I recently wrote a story for the state wide news website opinion page (published today) about 3 simple things Alabamians could do to raise our health ranking as a state from just above Mississippi to near Missouri. The solutions, from a set of policy recommendations put forward in the Global Burden of Diseases, Injuries, and Risk Factors Study 2010 (GBD 2010) were, I thought, motherhood and apple pie. They included: Prevention of road injuries through enhanced enforcement; Implement diabetes treatment programs through expansion of primary care coverage and improvement in care delivery; and Reducing sexually risky behavior through targeting those most at risk (teenagers, not politicians).
To do this we will need to think about illness differently. We will need to focus on fixing a broken system. We will have to exhibit a collective resolve, state agencies will need to partner with other care providers and community leaders, and we will have a slight reduction in individual freedom. I don’t know if Alabama is ready for this, yet. I suspect that many Alabamians would prefer to see other’s personal responsibility amped up instead. Why collectively try to fix a problem when we can blame the individual next door.
In Remedy and Reaction, Paul Starr describes our system as it exists until 2014
The United States took the critical steps in the formation of its health care financing system in the two post-World War II decades, when it turned decisively towards private, employer-based insurance and created separate programs for the elderly and for the poor. These were the years when the United States ensnared itself in a policy trap—a costly, extraordinarily complicated system which nonetheless protected enough of the public to make the system resistant to change.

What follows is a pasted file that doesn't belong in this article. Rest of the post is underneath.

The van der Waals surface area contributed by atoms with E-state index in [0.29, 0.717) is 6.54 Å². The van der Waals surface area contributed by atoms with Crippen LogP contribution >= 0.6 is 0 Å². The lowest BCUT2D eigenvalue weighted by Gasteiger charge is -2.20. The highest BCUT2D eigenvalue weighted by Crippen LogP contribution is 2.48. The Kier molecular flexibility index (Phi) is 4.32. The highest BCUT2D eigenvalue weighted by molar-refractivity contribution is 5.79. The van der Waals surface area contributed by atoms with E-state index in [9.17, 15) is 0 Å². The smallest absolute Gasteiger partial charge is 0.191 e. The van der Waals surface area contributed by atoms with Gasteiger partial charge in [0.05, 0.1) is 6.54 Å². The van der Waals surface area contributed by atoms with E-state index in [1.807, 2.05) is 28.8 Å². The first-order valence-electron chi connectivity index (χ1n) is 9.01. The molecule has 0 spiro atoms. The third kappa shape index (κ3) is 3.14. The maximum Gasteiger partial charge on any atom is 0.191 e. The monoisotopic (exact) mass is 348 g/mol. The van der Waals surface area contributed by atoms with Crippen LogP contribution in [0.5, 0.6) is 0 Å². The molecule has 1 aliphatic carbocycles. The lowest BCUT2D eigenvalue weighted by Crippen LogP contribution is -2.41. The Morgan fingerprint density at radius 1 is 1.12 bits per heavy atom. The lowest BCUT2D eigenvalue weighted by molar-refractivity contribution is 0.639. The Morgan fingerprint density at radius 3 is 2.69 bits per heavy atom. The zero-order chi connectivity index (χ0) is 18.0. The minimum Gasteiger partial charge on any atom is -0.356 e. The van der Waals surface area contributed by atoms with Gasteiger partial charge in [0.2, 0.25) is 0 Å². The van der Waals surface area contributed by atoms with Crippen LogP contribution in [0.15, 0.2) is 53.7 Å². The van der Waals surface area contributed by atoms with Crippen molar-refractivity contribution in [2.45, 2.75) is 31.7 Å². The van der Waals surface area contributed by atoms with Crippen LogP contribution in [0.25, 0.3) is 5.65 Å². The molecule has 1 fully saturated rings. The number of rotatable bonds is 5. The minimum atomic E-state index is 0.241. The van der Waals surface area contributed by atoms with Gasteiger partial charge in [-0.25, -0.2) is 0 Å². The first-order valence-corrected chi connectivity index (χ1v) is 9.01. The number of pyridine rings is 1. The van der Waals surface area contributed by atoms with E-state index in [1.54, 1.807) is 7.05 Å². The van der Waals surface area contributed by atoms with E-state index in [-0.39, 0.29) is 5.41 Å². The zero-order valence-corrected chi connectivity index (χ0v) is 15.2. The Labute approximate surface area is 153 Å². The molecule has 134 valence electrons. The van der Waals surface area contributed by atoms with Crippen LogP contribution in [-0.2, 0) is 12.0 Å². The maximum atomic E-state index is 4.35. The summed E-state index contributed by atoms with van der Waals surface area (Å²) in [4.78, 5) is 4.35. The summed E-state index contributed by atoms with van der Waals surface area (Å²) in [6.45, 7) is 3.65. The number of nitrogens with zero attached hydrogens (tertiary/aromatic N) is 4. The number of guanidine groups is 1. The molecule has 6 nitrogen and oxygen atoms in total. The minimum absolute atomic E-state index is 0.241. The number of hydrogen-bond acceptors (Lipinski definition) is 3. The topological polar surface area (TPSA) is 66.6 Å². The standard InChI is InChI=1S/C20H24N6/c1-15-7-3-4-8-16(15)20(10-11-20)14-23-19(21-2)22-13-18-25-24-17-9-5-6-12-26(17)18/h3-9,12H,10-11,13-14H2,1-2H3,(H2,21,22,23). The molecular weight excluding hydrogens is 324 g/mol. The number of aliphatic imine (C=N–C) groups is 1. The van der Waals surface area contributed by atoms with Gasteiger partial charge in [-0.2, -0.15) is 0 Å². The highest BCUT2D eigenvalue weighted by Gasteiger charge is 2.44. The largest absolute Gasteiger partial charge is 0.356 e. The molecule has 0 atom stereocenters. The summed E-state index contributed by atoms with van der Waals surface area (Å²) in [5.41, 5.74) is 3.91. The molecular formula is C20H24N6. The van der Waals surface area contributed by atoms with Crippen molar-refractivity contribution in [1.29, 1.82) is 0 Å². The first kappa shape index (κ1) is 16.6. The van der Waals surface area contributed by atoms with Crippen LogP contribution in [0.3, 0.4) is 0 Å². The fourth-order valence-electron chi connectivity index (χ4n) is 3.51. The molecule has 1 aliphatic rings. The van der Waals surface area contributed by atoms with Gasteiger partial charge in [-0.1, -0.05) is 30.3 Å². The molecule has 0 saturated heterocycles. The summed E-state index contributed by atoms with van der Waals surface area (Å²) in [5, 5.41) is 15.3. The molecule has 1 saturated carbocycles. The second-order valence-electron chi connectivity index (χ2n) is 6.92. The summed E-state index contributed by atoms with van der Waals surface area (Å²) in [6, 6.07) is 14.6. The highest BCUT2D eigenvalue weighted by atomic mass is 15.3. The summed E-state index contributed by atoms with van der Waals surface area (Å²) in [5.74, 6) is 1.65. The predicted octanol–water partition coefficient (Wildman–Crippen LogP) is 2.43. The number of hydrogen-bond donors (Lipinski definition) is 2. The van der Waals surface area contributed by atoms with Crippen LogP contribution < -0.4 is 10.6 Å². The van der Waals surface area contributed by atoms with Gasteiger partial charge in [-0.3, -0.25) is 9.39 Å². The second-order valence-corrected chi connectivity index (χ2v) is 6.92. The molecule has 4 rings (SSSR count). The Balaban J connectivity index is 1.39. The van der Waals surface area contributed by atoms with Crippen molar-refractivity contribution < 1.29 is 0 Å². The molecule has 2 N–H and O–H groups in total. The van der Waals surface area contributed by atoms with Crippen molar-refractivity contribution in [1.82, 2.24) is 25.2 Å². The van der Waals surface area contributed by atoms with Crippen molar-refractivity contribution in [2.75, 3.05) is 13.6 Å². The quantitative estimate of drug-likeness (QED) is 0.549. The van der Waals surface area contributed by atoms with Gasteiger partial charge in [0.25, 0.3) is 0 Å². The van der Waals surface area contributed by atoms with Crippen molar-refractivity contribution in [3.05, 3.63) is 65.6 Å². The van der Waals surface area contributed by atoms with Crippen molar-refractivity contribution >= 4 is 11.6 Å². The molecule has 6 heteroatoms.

Today, for those lucky enough to have a job that provides “good” insurance their illness care involves a lot of invasive testing and “machines that go ping.” For people who are uninsured, if they are lucky enough to roll their care, they will be rapidly transport via EMS to the nearest trauma center where they will, in addition to getting their wounds treated, get tested for diabetes. The motivation is not to keep the car from rolling or to prevent the diabetes.
In 2014, theoretically,the world (at least for Americans) change and everyone gets skin in the game. That is the crux of the Affordable Care Act. Health insurance will be “guaranteed issue” meaning that everyone gets it no matter what their “pre-existing condition” status is. The policy will be based on number of people covered, age, and smoking status. importantly for this discussion, it will also include a “geographic rating.” This will reflect, it seems, the cost of care and the number of sick people in the Metropolitan Service Area (MSA). The more uncontrolled diabetics, costly car accidents, or preterm births we have in our town, the more we will have to pay.
It appears to me that we will be required to take individual responsibility (the individual mandate). We are also going to have to take collective responsibility for our regional costs as well. Maybe we will become our brother’s keeper after all.